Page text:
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August 25, 2008 by Jeremy Weiskotten

Productivity is often confused with velocity. They're related, but they're very different things.

Velocity is the amount of work that you/your team can do in an iteration. In economics terms, productivity is defined as "the ratio of what is produced to what is required to produce" (source: Wikipedia). So, a person who can carve ten statues out of a lump of granite is more productive than a person who can only carve eight statues out of an equal size lump of granite.

At this point it's understood that we can't measure productivity when it comes to building software because there's no good, consistent, accurate way to measure output.

However, while we can't measure our productivity, we can often improve it. Without measurement we won't know how much of an improvement we've gained (or how much we've regressed), but we can measure improvements in velocity, which can indicate corresponding productivity improvements.

The testability metrics

January 23, 2007 by Artem

Most of the agile software development methods explicitly or implicitly recommend the use of test-driven-development and generally development of the testable code. The reasons for the high testability demands are no secret. By the very definition of "agility", the agile project has to be ready and even embrace requirement and corresponding architecture changes. Every hardware engineer knows that it is easy to redesign the wired board only if all the components used are reliable and conform to the own specification. It holds true for the software world - it is easy to redesign the system only if its components are well tested.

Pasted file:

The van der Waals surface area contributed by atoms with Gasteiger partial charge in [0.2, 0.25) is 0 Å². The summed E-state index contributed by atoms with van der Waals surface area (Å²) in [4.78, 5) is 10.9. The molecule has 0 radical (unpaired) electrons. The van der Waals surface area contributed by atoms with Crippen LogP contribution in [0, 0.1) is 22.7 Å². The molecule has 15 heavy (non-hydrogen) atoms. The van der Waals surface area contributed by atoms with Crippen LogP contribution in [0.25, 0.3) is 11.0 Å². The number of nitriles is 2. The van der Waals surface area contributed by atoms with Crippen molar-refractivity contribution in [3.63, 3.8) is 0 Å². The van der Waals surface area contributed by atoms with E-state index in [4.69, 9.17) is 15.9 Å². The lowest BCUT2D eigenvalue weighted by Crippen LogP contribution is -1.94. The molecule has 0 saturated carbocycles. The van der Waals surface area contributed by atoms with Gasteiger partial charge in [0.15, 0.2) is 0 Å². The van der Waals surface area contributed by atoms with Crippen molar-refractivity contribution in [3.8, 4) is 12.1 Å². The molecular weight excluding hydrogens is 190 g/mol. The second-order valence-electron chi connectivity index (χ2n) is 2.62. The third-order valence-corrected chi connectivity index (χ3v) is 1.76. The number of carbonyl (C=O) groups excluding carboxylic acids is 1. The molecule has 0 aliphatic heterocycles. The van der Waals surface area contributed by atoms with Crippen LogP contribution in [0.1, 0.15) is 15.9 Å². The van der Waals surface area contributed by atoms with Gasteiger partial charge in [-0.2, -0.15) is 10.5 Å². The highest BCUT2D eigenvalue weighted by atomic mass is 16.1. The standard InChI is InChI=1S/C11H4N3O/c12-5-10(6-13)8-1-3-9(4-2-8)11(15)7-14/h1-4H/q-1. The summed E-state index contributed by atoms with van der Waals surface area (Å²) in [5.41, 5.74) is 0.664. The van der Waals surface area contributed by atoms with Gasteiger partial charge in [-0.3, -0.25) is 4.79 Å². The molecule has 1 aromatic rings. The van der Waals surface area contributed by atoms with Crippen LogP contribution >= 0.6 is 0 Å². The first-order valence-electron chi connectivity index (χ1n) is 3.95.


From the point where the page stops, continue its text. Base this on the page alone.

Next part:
There is little doubt that the code testability is a good thing, but how can you measure it? Is it possible to have a look at too classes and tell which one is more testable, than another? How to decide that the component is testable enough and doesn't need the further refactoring?

Score-based metric
Jay Flower proposed a score-based metric for testability.

Measuring time at work

December 14, 2006 by Artem

One of the simplest metrics that some managers are actually paying attention to is time at work, i.e. how much time or overtime each programmer spends in front of his workstation. This simplest metric might work for manufacturing-like tasks: when worker spends 50% more time at the production line, he is likely to produce 50% more goods (those typically he wouldn't be happy about it). However, the "more time – more goods" approach doesn't work for complex, intellectually intensive tasks like programming. Everyday every software developer has to write the code that never existed before. It is not just pushing the same buttons as yesterday; a programmer has to literally invent a new thing everyday. And invention needs a fresh mind.

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